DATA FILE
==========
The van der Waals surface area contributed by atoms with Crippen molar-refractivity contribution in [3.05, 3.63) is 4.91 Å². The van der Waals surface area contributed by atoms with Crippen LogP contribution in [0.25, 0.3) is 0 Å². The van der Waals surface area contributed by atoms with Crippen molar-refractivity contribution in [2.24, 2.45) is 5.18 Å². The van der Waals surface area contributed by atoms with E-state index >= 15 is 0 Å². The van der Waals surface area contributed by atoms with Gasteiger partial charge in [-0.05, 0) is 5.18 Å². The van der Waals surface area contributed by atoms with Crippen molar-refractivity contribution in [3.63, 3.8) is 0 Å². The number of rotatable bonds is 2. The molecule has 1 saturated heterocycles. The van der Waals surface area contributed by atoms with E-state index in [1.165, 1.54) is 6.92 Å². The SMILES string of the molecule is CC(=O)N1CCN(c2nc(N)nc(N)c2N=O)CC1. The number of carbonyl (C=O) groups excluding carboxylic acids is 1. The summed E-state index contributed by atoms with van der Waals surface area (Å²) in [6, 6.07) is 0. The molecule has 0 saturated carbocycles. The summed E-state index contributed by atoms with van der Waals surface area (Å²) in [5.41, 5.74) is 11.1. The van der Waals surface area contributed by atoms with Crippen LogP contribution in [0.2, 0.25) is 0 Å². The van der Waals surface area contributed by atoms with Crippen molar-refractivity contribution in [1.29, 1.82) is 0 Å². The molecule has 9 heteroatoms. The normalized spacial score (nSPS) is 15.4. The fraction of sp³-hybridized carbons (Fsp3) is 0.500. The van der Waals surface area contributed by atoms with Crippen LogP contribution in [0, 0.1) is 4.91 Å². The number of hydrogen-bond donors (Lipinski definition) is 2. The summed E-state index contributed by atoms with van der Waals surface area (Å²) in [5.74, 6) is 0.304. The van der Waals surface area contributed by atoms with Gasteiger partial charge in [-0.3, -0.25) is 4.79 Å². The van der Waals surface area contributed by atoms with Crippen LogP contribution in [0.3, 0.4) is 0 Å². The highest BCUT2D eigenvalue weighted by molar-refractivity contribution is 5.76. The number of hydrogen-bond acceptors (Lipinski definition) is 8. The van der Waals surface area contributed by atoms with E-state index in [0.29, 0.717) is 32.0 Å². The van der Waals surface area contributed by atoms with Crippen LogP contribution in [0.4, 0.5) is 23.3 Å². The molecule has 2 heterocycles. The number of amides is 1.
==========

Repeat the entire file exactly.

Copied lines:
The van der Waals surface area contributed by atoms with Crippen molar-refractivity contribution in [3.05, 3.63) is 4.91 Å². The van der Waals surface area contributed by atoms with Crippen LogP contribution in [0.25, 0.3) is 0 Å². The van der Waals surface area contributed by atoms with Crippen molar-refractivity contribution in [2.24, 2.45) is 5.18 Å². The van der Waals surface area contributed by atoms with E-state index >= 15 is 0 Å². The van der Waals surface area contributed by atoms with Gasteiger partial charge in [-0.05, 0) is 5.18 Å². The van der Waals surface area contributed by atoms with Crippen molar-refractivity contribution in [3.63, 3.8) is 0 Å². The number of rotatable bonds is 2. The molecule has 1 saturated heterocycles. The van der Waals surface area contributed by atoms with E-state index in [1.165, 1.54) is 6.92 Å². The SMILES string of the molecule is CC(=O)N1CCN(c2nc(N)nc(N)c2N=O)CC1. The number of carbonyl (C=O) groups excluding carboxylic acids is 1. The summed E-state index contributed by atoms with van der Waals surface area (Å²) in [6, 6.07) is 0. The molecule has 0 saturated carbocycles. The summed E-state index contributed by atoms with van der Waals surface area (Å²) in [5.41, 5.74) is 11.1. The van der Waals surface area contributed by atoms with Crippen LogP contribution in [0.2, 0.25) is 0 Å². The van der Waals surface area contributed by atoms with Crippen molar-refractivity contribution in [1.29, 1.82) is 0 Å². The molecule has 9 heteroatoms. The normalized spacial score (nSPS) is 15.4. The fraction of sp³-hybridized carbons (Fsp3) is 0.500. The van der Waals surface area contributed by atoms with Crippen LogP contribution in [0, 0.1) is 4.91 Å². The number of hydrogen-bond donors (Lipinski definition) is 2. The summed E-state index contributed by atoms with van der Waals surface area (Å²) in [5.74, 6) is 0.304. The van der Waals surface area contributed by atoms with Gasteiger partial charge in [-0.3, -0.25) is 4.79 Å². The van der Waals surface area contributed by atoms with Crippen LogP contribution in [0.3, 0.4) is 0 Å². The highest BCUT2D eigenvalue weighted by molar-refractivity contribution is 5.76. The number of hydrogen-bond acceptors (Lipinski definition) is 8. The van der Waals surface area contributed by atoms with E-state index in [0.29, 0.717) is 32.0 Å². The van der Waals surface area contributed by atoms with Crippen LogP contribution in [0.4, 0.5) is 23.3 Å². The molecule has 2 heterocycles. The number of amides is 1.